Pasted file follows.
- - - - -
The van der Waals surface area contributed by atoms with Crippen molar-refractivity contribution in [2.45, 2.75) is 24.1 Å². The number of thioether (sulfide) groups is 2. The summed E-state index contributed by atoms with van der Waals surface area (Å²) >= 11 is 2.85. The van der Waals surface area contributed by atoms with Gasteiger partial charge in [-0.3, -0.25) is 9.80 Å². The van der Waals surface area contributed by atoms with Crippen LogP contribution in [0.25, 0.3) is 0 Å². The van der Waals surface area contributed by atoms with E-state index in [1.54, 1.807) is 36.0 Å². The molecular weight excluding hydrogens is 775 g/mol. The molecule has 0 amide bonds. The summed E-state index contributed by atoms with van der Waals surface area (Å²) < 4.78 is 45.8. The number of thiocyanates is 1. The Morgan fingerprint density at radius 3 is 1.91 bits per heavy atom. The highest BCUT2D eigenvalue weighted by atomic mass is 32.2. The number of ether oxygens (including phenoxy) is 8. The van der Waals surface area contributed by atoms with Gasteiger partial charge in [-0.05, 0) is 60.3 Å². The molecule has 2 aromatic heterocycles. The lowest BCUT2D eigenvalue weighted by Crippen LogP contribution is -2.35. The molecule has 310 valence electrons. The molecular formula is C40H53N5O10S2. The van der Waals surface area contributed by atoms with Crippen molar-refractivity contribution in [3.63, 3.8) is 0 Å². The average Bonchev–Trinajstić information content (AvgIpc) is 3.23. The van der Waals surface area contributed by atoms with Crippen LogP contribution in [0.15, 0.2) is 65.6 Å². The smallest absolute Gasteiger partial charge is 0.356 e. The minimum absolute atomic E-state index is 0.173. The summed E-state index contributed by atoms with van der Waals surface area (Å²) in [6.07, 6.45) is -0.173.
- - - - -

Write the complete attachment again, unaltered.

The van der Waals surface area contributed by atoms with Crippen molar-refractivity contribution in [2.45, 2.75) is 24.1 Å². The number of thioether (sulfide) groups is 2. The summed E-state index contributed by atoms with van der Waals surface area (Å²) >= 11 is 2.85. The van der Waals surface area contributed by atoms with Gasteiger partial charge in [-0.3, -0.25) is 9.80 Å². The van der Waals surface area contributed by atoms with Crippen LogP contribution in [0.25, 0.3) is 0 Å². The van der Waals surface area contributed by atoms with E-state index in [1.54, 1.807) is 36.0 Å². The molecular weight excluding hydrogens is 775 g/mol. The molecule has 0 amide bonds. The summed E-state index contributed by atoms with van der Waals surface area (Å²) < 4.78 is 45.8. The number of thiocyanates is 1. The Morgan fingerprint density at radius 3 is 1.91 bits per heavy atom. The highest BCUT2D eigenvalue weighted by atomic mass is 32.2. The number of ether oxygens (including phenoxy) is 8. The van der Waals surface area contributed by atoms with Gasteiger partial charge in [-0.05, 0) is 60.3 Å². The molecule has 2 aromatic heterocycles. The lowest BCUT2D eigenvalue weighted by Crippen LogP contribution is -2.35. The molecule has 310 valence electrons. The molecular formula is C40H53N5O10S2. The van der Waals surface area contributed by atoms with Crippen molar-refractivity contribution in [3.63, 3.8) is 0 Å². The average Bonchev–Trinajstić information content (AvgIpc) is 3.23. The van der Waals surface area contributed by atoms with Crippen LogP contribution in [0.15, 0.2) is 65.6 Å². The smallest absolute Gasteiger partial charge is 0.356 e. The minimum absolute atomic E-state index is 0.173. The summed E-state index contributed by atoms with van der Waals surface area (Å²) in [6.07, 6.45) is -0.173.